The idea of going blind is one of the things I’ve always feared the most. That is, until I briefly experienced it.
I was only blindfolded for 20 minutes, but it was enough to give me a new perspective. As part of an experiential workshop at Stanford University, I had to walk with my eyes closed and be led by someone else who was not allowed to talk or have physical contact with me. It was scary, to say the least.
As soon as I overcame my fear, I noticed new smells and sounds and experienced time passing. I discovered new things because I was out of my comfort zone. I embraced a new perspective.
In the marketing industry most of us are blind, but we don’t realize it. We believe we are good at understanding people, but most of the time we assume everyone shares our vision of the world.
That’s why I make a conscious habit to constantly push my team and myself out of the comfort zone. Instead of drinking our own Kool-Aid and seeing things as we always have, we should take measures to see things from different perspectives. It’s not easy. But the more you push people out of old habits, the more resistance you get.
Turning outsiders into insiders
Fresh eyes are, like common sense, not so common. Involving someone who wasn’t involved in a particular project or, better yet, someone with no experience in the matter can always see things that the rest of us normally are missing. Harvard Business School professor Karin Lakhanin discovered this in his research on problem solving — that the farther a problem was from the expert, the more likely that expert was to solve it.
As an industry, if we are not hitting more resistance, it is because we are not pushing hard. We tend to idealize startup culture, but are still risk averse. Nine out of 10 startups fail, according to Fortune, which is clear evidence of how hard startups are open to experimentation. Thanks to our friends at Impact Engine, we meet with different startups on a weekly basis to provide them with advice on business and marketing.
Seeing how a company is willing to go through their business model to start again, or how brands are built without conventional marketing is eye-opening.
Experimenting with new ways of working can help here. A couple of months ago, we started testing professional messaging app Slack to streamline our team’s communication and increase collaboration. We hit a lot of resistance, especially from the more senior team members.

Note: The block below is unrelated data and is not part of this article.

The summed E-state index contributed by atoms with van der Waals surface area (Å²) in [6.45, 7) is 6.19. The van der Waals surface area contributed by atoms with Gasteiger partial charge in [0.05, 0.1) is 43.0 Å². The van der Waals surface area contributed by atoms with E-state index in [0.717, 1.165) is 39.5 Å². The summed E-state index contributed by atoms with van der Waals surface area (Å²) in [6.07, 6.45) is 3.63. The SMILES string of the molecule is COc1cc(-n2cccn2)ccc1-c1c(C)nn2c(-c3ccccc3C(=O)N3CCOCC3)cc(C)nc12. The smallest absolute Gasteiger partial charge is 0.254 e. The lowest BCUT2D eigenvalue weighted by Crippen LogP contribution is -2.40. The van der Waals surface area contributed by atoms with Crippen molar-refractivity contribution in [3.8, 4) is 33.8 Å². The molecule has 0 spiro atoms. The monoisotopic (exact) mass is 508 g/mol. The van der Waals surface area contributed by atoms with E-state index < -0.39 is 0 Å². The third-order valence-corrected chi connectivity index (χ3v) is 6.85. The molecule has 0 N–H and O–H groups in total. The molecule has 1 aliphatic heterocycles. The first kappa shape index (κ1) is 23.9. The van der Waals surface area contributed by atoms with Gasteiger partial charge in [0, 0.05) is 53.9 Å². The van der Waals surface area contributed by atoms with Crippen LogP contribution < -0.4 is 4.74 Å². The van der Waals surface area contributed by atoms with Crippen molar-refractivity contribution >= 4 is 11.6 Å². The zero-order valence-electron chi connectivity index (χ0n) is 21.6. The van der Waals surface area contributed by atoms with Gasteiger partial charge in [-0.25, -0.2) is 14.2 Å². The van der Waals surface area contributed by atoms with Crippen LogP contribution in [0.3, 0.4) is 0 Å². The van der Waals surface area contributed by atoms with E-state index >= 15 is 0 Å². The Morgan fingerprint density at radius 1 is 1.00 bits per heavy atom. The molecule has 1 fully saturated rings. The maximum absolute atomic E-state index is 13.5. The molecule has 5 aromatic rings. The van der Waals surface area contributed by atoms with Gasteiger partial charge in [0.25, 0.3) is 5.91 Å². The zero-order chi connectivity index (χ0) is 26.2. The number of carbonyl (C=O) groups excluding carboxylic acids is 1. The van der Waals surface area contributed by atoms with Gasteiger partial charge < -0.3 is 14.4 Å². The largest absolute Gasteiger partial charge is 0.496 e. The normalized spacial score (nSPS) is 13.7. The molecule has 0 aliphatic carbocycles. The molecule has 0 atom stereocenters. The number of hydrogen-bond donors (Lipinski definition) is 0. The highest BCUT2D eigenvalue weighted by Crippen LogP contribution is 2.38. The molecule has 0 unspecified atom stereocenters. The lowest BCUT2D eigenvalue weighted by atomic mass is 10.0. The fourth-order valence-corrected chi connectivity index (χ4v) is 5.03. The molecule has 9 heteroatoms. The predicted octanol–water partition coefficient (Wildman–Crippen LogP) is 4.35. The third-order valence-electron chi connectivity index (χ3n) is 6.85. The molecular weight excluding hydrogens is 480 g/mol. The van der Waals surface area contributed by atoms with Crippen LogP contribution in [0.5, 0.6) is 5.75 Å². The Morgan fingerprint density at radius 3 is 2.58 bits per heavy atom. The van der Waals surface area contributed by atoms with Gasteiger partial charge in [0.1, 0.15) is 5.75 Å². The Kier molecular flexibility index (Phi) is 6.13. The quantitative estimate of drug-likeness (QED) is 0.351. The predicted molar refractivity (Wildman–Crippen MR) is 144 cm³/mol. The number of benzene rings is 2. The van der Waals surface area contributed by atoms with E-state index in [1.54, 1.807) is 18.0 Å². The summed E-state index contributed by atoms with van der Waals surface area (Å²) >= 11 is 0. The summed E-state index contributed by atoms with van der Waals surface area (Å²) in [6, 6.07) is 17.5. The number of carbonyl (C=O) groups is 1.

But as time went by, people started to feel that the experience of a mobile-based work app was more similar to what they are used to in their personal digital lives. It wasn’t until this point adoption accelerated, increasing collaboration and drastically reducing the number of meetings.
Plenty of people in our industry, unfortunately, still believe that the creative department is the sole engine of creativity. And, that seasoned professionals have all of the answers. This hierarchical approach creates a vacuum that jeopardizes real creativity. Experimenting with projects where team members are chosen by skills or mindsets rather than by their specific disciplines definitely increases collaboration.
Azul 7, a human-centered design firm out of Minneapolis, has a very interesting approach to this problem. Once a team comes up with an idea, the "concept" is passed on to a different new team. The latter not only provides fresh eyes but, because they don't have emotional ownership, they have more freedom to take the original idea much further.
It’s worth remembering that clients can bring a different perspective, too; they are not only there to approve the work or pay the bills. They focus on different aspects of the business and can help make ideas bulletproof. They’re the ones who have the most vested interests in the campaigns. Involving clients throughout the process — sometimes in specific phases and, in other cases, from beginning to end — can drive great success.
Gustavo Razzetti is the managing director at Lapiz.